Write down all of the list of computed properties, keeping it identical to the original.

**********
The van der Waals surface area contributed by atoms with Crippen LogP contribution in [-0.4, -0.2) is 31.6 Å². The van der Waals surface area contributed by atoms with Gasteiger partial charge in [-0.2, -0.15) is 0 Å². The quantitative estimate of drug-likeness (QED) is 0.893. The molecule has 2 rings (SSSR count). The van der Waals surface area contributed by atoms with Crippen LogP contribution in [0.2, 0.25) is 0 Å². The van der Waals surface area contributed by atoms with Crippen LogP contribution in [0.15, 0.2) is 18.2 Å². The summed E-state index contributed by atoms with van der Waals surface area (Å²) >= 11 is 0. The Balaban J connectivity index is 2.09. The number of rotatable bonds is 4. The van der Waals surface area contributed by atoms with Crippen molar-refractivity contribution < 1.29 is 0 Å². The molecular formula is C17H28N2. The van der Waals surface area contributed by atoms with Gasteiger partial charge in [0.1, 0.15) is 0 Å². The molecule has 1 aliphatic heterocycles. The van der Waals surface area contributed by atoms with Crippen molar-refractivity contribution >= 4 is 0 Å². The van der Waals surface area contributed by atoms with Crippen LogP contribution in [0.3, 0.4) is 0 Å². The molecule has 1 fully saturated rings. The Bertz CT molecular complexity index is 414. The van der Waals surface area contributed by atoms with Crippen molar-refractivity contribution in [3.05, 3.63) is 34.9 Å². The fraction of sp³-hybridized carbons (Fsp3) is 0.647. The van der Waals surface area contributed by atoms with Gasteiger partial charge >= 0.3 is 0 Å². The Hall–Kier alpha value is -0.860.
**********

The van der Waals surface area contributed by atoms with Crippen LogP contribution in [-0.4, -0.2) is 31.6 Å². The van der Waals surface area contributed by atoms with Gasteiger partial charge in [-0.2, -0.15) is 0 Å². The quantitative estimate of drug-likeness (QED) is 0.893. The molecule has 2 rings (SSSR count). The van der Waals surface area contributed by atoms with Crippen LogP contribution in [0.2, 0.25) is 0 Å². The van der Waals surface area contributed by atoms with Crippen LogP contribution in [0.15, 0.2) is 18.2 Å². The summed E-state index contributed by atoms with van der Waals surface area (Å²) >= 11 is 0. The Balaban J connectivity index is 2.09. The number of rotatable bonds is 4. The van der Waals surface area contributed by atoms with Crippen molar-refractivity contribution < 1.29 is 0 Å². The molecular formula is C17H28N2. The van der Waals surface area contributed by atoms with Gasteiger partial charge in [0.1, 0.15) is 0 Å². The molecule has 1 aliphatic heterocycles. The van der Waals surface area contributed by atoms with Crippen molar-refractivity contribution >= 4 is 0 Å². The van der Waals surface area contributed by atoms with Crippen LogP contribution in [0.3, 0.4) is 0 Å². The molecule has 1 fully saturated rings. The Bertz CT molecular complexity index is 414. The van der Waals surface area contributed by atoms with Crippen molar-refractivity contribution in [3.05, 3.63) is 34.9 Å². The fraction of sp³-hybridized carbons (Fsp3) is 0.647. The van der Waals surface area contributed by atoms with Gasteiger partial charge >= 0.3 is 0 Å². The Hall–Kier alpha value is -0.860.